## Modelling glacier response to climate change

Different approaches have been taken to estimate glacier, icefield and ice-sheet response to climate change. Haeberli (this volume, Chapter 84) summarizes present-day glacier and icesheet changes. I discuss the methods being used to estimate glacier sensitivity to climate change. A variety of techniques have been used to provide forecasts of glacier and ice-sheet response to the anticipated 21st century climate change, at both local and global scales.

where b is the ice-equivalent mass balance rate, as defined in section 32.2, and 3/ VjH) denotes the horizontal divergence of ice flux, where Vj is the vertically integrated horizontal velocity. The vertically integrated ice flux in Equation (13) is estimated as a function of ice-sheet geometry using a constitutive equation that relates strain rates (hence, velocity) to the stress field in the ice. Stresses that induce internal, creep deformation in ice masses are associated primarily with gravitational normal and shear stresses, and are a non-linear function of ice thickness and surface slope. Additional, generally second-order, stresses arise as a result of velocity gradients in the ice (compressive or extensional flow), topographic channelization (e.g. flow constrictions or convergence of tributary glaciers), or gradients in friction at the bed and the glacier margins (e.g. side drag from valley walls).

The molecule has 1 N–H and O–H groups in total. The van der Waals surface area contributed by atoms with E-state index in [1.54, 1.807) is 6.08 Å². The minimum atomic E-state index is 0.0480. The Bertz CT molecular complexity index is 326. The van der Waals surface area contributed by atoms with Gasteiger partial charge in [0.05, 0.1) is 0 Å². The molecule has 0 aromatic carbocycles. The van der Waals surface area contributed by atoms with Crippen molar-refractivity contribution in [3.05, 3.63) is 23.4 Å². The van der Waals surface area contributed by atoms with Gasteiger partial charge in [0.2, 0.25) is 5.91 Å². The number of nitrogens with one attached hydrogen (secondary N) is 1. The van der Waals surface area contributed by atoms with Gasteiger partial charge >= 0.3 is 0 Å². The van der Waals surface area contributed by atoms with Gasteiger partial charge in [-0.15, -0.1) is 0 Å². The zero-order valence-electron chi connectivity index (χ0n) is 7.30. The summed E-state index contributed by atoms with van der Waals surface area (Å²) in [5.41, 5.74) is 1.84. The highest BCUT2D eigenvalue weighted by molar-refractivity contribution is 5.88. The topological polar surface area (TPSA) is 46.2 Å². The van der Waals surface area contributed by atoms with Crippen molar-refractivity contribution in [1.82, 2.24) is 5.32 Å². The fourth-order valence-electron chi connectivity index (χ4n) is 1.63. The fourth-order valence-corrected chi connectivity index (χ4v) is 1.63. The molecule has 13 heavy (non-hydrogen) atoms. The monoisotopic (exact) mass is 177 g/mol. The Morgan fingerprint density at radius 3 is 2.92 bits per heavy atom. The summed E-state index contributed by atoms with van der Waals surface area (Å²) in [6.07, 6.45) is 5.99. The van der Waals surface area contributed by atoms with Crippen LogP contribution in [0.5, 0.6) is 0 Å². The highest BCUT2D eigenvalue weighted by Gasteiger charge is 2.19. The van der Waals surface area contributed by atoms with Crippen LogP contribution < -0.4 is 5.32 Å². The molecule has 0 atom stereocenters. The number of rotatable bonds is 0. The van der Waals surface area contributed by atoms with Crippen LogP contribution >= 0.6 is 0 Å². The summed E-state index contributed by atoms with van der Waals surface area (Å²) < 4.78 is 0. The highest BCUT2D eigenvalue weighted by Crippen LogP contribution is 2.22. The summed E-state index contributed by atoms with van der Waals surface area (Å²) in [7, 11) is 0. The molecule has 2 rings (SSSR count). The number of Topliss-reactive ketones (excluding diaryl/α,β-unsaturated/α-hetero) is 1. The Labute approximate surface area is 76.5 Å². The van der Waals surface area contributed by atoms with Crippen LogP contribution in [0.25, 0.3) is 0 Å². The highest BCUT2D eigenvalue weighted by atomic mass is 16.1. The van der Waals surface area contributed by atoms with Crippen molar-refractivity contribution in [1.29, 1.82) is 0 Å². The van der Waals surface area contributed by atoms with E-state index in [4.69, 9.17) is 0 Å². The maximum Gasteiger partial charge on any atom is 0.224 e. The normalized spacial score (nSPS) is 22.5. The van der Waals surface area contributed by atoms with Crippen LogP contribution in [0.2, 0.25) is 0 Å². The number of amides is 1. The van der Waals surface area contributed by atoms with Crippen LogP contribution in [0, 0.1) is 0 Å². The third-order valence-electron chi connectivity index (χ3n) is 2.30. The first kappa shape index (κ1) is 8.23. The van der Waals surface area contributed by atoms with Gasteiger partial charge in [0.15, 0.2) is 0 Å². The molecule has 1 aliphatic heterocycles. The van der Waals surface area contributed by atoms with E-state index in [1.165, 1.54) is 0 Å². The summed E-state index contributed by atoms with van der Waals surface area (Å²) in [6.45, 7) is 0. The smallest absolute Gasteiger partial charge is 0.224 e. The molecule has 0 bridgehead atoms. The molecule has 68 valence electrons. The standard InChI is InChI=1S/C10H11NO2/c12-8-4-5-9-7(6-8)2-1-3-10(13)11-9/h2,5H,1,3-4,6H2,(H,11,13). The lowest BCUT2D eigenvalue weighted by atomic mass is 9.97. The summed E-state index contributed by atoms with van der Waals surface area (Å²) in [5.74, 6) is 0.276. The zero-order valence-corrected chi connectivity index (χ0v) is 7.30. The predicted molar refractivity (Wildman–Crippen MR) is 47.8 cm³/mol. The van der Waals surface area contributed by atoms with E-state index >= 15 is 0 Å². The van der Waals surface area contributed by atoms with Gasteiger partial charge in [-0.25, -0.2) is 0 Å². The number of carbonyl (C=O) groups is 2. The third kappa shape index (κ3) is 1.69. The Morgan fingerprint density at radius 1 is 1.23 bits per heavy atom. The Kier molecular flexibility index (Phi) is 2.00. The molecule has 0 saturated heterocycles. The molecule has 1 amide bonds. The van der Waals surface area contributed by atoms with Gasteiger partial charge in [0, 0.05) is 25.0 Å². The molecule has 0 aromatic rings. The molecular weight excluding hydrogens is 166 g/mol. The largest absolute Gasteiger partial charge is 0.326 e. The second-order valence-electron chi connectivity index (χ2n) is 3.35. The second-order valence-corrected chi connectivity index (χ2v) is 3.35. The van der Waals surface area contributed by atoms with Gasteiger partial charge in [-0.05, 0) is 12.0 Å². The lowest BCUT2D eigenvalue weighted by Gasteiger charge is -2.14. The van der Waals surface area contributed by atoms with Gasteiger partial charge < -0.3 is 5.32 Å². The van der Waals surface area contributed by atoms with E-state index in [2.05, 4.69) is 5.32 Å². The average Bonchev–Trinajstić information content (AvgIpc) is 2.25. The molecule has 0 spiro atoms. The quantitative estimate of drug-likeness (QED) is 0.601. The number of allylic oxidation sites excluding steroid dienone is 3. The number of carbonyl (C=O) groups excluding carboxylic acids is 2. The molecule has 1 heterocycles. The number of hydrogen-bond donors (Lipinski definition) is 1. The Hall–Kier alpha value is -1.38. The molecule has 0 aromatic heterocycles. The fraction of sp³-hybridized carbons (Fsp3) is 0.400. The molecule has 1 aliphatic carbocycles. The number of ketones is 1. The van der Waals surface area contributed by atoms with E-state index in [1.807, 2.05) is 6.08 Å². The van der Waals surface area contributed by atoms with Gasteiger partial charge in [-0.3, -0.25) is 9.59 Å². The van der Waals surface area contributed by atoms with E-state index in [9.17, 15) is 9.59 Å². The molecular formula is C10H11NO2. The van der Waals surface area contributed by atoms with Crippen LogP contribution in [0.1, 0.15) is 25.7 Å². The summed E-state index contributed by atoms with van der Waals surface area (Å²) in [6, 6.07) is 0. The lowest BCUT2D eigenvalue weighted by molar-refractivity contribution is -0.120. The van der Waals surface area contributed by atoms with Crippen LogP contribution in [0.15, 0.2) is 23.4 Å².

Glen's flow law (Glen, 1958; Paterson, 1994) is the prevailing ice rheology used in glacier flow modelling. Glen-flow-based icesheet models have had good success in simulating the internal shear deformation that dominates flux in ice sheets that are wellcoupled with their bed (e.g. East Antarctica, Greenland), but they are not adequate in ice masses where ice flux is dominated by basal flow. In the West Antarctic Ice Sheet, basal sliding and/or plastic failure in a thin layer of subglacial sediment are responsible for most of the motion in fast-flowing ice streams that drain over 90% of the ice sheet (Paterson, 1994; Tulaczyk et al., 2000a).

Modelling of basal flow remains a challenge, as the governing physics involve subglacial hydrology, roughness elements (basal pinning points or 'sticky spots'), and sediment dynamics (Alley et al., 1987a; MacAyeal et al., 1995; Tulaczyk et al., 2000a,b). These controls are complex, difficult to observe, and are subgrid-scale in most modelling studies. Even in West Antarctica, one of the

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